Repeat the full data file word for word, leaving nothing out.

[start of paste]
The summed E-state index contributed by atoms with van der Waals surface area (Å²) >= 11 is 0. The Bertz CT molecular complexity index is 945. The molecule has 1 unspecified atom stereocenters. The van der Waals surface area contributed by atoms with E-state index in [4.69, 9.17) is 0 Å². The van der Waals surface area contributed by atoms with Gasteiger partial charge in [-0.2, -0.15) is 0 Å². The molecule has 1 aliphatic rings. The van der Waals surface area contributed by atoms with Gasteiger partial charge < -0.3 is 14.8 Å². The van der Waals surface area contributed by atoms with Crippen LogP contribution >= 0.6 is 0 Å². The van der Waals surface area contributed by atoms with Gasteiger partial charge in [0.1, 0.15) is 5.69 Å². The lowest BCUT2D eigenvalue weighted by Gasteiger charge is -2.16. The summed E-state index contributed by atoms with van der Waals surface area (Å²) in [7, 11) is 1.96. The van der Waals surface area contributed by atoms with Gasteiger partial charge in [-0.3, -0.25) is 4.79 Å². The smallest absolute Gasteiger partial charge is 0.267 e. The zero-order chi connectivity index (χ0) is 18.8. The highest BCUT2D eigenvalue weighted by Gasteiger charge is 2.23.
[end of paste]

The summed E-state index contributed by atoms with van der Waals surface area (Å²) >= 11 is 0. The Bertz CT molecular complexity index is 945. The molecule has 1 unspecified atom stereocenters. The van der Waals surface area contributed by atoms with E-state index in [4.69, 9.17) is 0 Å². The van der Waals surface area contributed by atoms with Gasteiger partial charge in [-0.2, -0.15) is 0 Å². The molecule has 1 aliphatic rings. The van der Waals surface area contributed by atoms with Gasteiger partial charge < -0.3 is 14.8 Å². The van der Waals surface area contributed by atoms with Crippen LogP contribution >= 0.6 is 0 Å². The van der Waals surface area contributed by atoms with Gasteiger partial charge in [0.1, 0.15) is 5.69 Å². The lowest BCUT2D eigenvalue weighted by Gasteiger charge is -2.16. The summed E-state index contributed by atoms with van der Waals surface area (Å²) in [7, 11) is 1.96. The van der Waals surface area contributed by atoms with Gasteiger partial charge in [-0.3, -0.25) is 4.79 Å². The smallest absolute Gasteiger partial charge is 0.267 e. The zero-order chi connectivity index (χ0) is 18.8. The highest BCUT2D eigenvalue weighted by Gasteiger charge is 2.23.